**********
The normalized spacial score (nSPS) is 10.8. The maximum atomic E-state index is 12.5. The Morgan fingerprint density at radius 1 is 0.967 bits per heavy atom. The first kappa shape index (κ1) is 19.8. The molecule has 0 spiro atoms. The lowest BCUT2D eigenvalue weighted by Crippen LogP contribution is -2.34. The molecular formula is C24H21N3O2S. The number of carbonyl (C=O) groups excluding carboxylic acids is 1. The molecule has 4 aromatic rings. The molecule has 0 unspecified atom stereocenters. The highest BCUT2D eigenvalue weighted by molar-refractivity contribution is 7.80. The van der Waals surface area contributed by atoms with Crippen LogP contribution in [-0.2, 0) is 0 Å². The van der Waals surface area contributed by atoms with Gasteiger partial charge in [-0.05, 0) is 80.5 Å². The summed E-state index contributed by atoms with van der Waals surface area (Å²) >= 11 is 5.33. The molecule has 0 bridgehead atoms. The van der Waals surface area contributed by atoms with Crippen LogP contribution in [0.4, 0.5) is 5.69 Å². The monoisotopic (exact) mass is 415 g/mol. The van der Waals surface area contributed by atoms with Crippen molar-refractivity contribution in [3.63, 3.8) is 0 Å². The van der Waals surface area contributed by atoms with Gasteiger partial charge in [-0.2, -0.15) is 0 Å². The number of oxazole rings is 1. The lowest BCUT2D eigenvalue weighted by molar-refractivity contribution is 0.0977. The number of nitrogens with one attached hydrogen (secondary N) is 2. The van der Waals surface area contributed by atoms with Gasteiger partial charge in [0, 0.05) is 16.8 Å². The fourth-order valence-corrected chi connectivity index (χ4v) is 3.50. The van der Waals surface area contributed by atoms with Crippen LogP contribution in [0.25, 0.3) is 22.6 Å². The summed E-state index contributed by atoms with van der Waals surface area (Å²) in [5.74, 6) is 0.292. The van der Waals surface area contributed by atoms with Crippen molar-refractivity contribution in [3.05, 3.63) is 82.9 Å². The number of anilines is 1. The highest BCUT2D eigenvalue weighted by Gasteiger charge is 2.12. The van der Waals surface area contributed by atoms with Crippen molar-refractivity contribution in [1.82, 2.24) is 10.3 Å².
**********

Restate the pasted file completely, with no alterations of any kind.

The normalized spacial score (nSPS) is 10.8. The maximum atomic E-state index is 12.5. The Morgan fingerprint density at radius 1 is 0.967 bits per heavy atom. The first kappa shape index (κ1) is 19.8. The molecule has 0 spiro atoms. The lowest BCUT2D eigenvalue weighted by Crippen LogP contribution is -2.34. The molecular formula is C24H21N3O2S. The number of carbonyl (C=O) groups excluding carboxylic acids is 1. The molecule has 4 aromatic rings. The molecule has 0 unspecified atom stereocenters. The highest BCUT2D eigenvalue weighted by molar-refractivity contribution is 7.80. The van der Waals surface area contributed by atoms with Crippen LogP contribution in [-0.2, 0) is 0 Å². The van der Waals surface area contributed by atoms with Gasteiger partial charge in [-0.05, 0) is 80.5 Å². The summed E-state index contributed by atoms with van der Waals surface area (Å²) >= 11 is 5.33. The molecule has 0 bridgehead atoms. The van der Waals surface area contributed by atoms with Crippen LogP contribution in [0.4, 0.5) is 5.69 Å². The monoisotopic (exact) mass is 415 g/mol. The van der Waals surface area contributed by atoms with Crippen molar-refractivity contribution in [3.63, 3.8) is 0 Å². The van der Waals surface area contributed by atoms with Gasteiger partial charge in [-0.2, -0.15) is 0 Å². The number of oxazole rings is 1. The lowest BCUT2D eigenvalue weighted by molar-refractivity contribution is 0.0977. The number of nitrogens with one attached hydrogen (secondary N) is 2. The van der Waals surface area contributed by atoms with Gasteiger partial charge in [0, 0.05) is 16.8 Å². The fourth-order valence-corrected chi connectivity index (χ4v) is 3.50. The van der Waals surface area contributed by atoms with Crippen LogP contribution in [0.25, 0.3) is 22.6 Å². The summed E-state index contributed by atoms with van der Waals surface area (Å²) in [5.74, 6) is 0.292. The van der Waals surface area contributed by atoms with Crippen molar-refractivity contribution in [3.05, 3.63) is 82.9 Å². The number of anilines is 1. The highest BCUT2D eigenvalue weighted by Gasteiger charge is 2.12. The van der Waals surface area contributed by atoms with Crippen molar-refractivity contribution in [1.82, 2.24) is 10.3 Å².